This video is actually three months old now, but I’ve just come across it, and lo and behold, we haven’t gotten the chance to post it. So, I submit to you, Thenighttimeproject.

The clean-sung and melancholic project of October Tide’s Fredrik Norrman released a song entitled “Anti Meridian” a few months ago, one that wasn’t included on the band’s self-titled debut album from last year. It features In Mourning/Antarktis vocalist Tobias Netzell, with Mattias Norrman on bass and Nicklas Hjertton on drums. It continues with the sound they found on their debut, largely ambient, and constructed around a couple of real strong melodic leads. But “Anti Meridian” also fills out the space a bit and feels more like a full band inhabiting the sort of cold melancholy that Fredrik Normann has long been a master of.

Give it a spin, let it lift all the massive death metal that has filled out this post off of your shoulders, and sit around and be moody instead. Thenighttimeproject are perfect for it. Then check out Caustic Reflection from their debut as well. It’s another fantastic song that has a similar mood to “Anti Meridian”.

https://www.facebook.com/Thenighttimeproject/

 

11 Responses to “SEEN AND HEARD (BY DGR): BELPHEGOR, SEPTICFLESH, INANIMATE EXISTENCE, AMON AMARTH, INCANTATION, THE LURKING FEAR, ABHORRENT DECIMATION, THENIGHTTIMEPROJECT”

  1. Gorger says:

    Too bad Belphegor, just like Amon Amarth, is on a label that doesn’t know (or care about) how to reply to an e-mail. At lest I’m drooling forward to sinking into Incantation, The Lurking Fear and Septicflesh, in particular.
    PS, Thenighttimeproject, whatdoyouguyshaveagainsttheusageofspacebetweenwords?

    • Dgr says:

      I’ve actually never faulted labels for getting back to us, a lot of the time we might not even be a blip on the radar and other times I tend to go for the benefit of the doubt that they’re incredibly busy. That’s fine. We’ll cover something else in the meantime, it just means that the review won’t be the most timely thing in the world. I know I have a couple on here where I’ve bought the CD and had it show up in the mail, and then reviewed it. Interviews on the other hand, I couldn’t speak to, I’m awful at those to begin with some I’m fine hiding in my little corner of the internet hoping noone notices me.

      TheNighttimeProject is actually an October Tide song, but the type setting thing is up to them. I just want that project to keep going so I get my melancholy alongside my utter despair in both of the Normann team projects.

      • Gorger says:

        I can relate to business and forgetfulness, and I see how somebody who receive amounts equivalent to the written words of a thick Russian novel in the mail every hour might easily overlook a mail. I may have come off as somewhat bitter. I’m not though, but at times it saddens me to see awesome (or very interesting) releases pass me by.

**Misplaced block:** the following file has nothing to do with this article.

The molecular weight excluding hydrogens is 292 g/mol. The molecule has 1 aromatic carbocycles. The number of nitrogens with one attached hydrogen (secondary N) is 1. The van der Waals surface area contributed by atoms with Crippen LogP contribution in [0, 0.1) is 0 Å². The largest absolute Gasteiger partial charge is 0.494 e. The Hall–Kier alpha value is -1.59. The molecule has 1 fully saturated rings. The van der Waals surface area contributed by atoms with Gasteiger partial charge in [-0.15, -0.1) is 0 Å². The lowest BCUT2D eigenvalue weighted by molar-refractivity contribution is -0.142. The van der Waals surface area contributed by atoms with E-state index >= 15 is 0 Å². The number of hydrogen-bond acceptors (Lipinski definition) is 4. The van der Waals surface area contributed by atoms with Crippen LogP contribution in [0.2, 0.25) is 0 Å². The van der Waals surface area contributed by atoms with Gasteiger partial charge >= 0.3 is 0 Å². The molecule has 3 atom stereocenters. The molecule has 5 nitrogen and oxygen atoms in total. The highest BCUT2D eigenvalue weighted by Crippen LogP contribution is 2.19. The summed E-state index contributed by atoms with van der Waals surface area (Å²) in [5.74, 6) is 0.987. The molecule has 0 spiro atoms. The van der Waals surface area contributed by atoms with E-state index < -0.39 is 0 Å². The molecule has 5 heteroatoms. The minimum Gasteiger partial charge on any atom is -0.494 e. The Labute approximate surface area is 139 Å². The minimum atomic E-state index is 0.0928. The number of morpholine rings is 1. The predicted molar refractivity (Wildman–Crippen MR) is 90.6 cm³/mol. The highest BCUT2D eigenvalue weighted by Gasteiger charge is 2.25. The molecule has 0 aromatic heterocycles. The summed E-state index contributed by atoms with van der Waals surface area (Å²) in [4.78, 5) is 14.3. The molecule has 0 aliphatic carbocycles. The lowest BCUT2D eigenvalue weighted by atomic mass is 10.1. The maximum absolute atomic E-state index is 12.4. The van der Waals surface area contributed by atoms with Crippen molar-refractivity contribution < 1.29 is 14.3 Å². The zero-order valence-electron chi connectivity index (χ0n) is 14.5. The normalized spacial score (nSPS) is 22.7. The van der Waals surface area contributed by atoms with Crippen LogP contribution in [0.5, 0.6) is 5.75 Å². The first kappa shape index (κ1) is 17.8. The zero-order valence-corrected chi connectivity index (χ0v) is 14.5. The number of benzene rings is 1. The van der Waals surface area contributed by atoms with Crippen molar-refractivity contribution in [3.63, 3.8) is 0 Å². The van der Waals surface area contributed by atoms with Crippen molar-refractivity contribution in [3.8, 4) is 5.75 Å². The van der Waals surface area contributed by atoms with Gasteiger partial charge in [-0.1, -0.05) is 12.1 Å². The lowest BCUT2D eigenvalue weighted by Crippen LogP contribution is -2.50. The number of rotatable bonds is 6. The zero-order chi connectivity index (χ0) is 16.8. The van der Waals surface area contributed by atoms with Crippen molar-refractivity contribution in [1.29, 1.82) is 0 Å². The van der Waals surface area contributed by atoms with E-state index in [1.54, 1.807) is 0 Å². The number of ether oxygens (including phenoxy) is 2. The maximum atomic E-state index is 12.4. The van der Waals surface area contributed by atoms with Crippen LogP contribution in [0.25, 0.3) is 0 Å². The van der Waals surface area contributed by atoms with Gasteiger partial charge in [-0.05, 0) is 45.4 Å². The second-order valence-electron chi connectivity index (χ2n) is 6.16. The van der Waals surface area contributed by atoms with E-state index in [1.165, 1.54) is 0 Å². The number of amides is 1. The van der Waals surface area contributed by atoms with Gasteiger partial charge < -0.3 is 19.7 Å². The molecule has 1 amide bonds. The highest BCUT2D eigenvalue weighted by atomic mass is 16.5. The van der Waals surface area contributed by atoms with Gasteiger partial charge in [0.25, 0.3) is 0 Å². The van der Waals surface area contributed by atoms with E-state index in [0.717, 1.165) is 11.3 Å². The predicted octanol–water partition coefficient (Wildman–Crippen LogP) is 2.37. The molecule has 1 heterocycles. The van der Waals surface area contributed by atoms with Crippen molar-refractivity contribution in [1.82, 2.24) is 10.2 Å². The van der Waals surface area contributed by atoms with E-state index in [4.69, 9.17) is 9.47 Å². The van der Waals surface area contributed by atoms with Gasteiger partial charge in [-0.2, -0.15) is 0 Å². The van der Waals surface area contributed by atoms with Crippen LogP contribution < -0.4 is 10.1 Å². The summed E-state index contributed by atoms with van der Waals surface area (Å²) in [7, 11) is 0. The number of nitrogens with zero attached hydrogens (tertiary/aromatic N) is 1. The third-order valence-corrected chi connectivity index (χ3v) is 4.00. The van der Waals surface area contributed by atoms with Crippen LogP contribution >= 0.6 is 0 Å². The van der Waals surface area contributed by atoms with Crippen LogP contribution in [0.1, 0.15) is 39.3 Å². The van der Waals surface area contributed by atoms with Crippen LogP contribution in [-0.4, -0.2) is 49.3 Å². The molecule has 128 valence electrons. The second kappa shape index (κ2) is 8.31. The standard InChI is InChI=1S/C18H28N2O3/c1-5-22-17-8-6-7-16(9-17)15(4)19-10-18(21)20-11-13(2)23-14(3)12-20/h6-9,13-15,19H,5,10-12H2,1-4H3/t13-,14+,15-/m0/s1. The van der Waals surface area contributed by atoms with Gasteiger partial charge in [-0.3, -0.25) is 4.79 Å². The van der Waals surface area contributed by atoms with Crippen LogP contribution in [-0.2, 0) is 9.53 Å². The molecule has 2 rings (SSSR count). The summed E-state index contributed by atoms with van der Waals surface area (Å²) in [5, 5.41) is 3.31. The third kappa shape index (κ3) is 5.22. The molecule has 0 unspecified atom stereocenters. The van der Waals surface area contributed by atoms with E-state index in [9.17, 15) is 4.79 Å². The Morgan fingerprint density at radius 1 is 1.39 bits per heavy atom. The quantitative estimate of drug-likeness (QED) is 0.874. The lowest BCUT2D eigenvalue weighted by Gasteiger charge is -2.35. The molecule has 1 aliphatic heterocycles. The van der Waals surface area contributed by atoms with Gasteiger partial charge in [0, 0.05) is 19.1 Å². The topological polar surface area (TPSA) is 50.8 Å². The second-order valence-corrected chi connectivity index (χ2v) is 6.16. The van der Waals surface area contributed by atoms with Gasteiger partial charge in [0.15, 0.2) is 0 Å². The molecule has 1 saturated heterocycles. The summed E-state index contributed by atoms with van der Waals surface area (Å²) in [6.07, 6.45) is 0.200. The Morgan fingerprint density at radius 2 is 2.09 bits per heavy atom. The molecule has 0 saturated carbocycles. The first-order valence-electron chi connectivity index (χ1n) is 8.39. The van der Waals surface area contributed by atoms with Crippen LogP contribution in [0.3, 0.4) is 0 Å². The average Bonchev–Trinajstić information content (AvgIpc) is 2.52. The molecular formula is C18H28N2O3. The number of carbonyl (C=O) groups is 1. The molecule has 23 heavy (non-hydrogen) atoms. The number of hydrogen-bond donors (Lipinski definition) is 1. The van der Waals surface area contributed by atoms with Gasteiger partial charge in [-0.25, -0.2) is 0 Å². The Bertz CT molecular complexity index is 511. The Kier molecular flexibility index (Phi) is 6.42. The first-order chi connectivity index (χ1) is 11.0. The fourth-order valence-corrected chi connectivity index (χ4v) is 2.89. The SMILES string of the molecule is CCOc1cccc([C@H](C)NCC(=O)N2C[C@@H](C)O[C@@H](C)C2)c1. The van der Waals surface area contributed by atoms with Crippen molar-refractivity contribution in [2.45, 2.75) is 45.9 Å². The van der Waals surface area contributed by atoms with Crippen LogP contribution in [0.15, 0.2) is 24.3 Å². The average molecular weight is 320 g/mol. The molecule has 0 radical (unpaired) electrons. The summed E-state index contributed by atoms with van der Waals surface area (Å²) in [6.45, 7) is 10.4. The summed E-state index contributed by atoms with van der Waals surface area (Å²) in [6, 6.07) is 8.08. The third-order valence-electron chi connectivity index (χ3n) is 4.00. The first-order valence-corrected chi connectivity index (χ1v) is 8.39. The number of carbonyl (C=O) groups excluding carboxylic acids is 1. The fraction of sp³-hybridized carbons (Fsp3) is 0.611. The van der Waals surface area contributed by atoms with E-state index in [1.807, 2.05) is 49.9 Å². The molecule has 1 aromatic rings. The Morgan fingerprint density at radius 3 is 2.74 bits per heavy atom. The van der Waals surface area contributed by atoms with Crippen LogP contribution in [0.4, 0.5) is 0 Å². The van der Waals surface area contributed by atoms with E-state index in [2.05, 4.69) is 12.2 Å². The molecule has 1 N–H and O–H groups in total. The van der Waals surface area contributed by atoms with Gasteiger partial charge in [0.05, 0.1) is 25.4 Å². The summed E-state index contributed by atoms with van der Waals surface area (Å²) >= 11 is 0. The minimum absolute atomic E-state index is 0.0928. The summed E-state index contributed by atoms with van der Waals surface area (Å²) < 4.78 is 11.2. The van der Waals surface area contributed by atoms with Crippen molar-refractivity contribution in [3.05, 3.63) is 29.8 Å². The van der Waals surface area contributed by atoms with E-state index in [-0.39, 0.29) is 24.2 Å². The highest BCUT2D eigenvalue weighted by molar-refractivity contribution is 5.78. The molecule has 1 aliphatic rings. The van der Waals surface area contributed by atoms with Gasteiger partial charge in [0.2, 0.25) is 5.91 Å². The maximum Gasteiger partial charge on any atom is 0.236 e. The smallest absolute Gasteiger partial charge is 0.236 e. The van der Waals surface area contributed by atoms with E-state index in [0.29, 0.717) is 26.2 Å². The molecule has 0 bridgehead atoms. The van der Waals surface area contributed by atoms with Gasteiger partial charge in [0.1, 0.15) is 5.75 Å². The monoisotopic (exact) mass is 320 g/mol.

I have quite a few purchases of none-promos, but mostly, they remain down-prioritized in favor of promos.

        Of all the promo inquiries I’ve sendt over the past 3.5 years, I’ve encountered absolute silence quite a few times. They say that “silence means consent”, but my experience tells me that deafening silence simply doesn’t. I actually only think I’ve received one rejection with proper justification. It caught me off guard, and I was actually rather positively surprised at such a respectable refusal.

        • Islander says:

          We’ve been lucky to get to the point where we no longer have to beg for promos, but I do remember those days quite well. I also know the discomfort that comes with explicitly rejecting a request. It’s easier, though not very respectful, simply not to respond, which is a path I’m afraid I’ve followed more than once.

  2. ZackFlag says:

    Great roundup! Pleasantly surprised by Belphegor’s new track. Getting a strong Goatreich vibe from it. Gotta say though, I’m a bit underwhelmed by the new Incantation track. Sounds to me like the band is all out of ideas and are just going through the motions at this point.

    • Dgr says:

      Belphegor are kind of a known factor at this point, yet they still manage to surprise me every time whenever there’s new songs. Its like I forget that they have a churning engine of hellfire as a vocalist and the first words out of the guys mouth are the reminder that I’m a fucking idiot.

  3. Glenn Whitehead says:

    All these sound great, especially Septicflesh!

    • Dgr says:

      I’m a sucker for symphonics + extreme metal, which I blame in part on six years of orchestra during my schooling (percussion section) – and it seems like the SepticFlesh team have been playing with the balance again and leaning more towards the metal side.

  4. Booker says:

    These are great, I hadn’t heart of Abhorrent Decimation before, but they’re a pleasant surprise. It’s been a while since I’ve listened to an Amon Amarth song, but like you say: dependable.

    • Dgr says:

      Truth be told, I only picked on the the Abhorrent Decimation crew after Andy’s coverage of their last disc – which I thought was good but clearly something I would take alongside five other bands of a similar ilk when I’m in a meatheaded mood. The new one really makes it seem like they’re stretching their wings a bit concept wise, and covering ground you normally wouldn’t see covered in the sort of chuggy-core death metal segment and that’s been exciting.

  5. Frank Lefebvre says:

    Good read !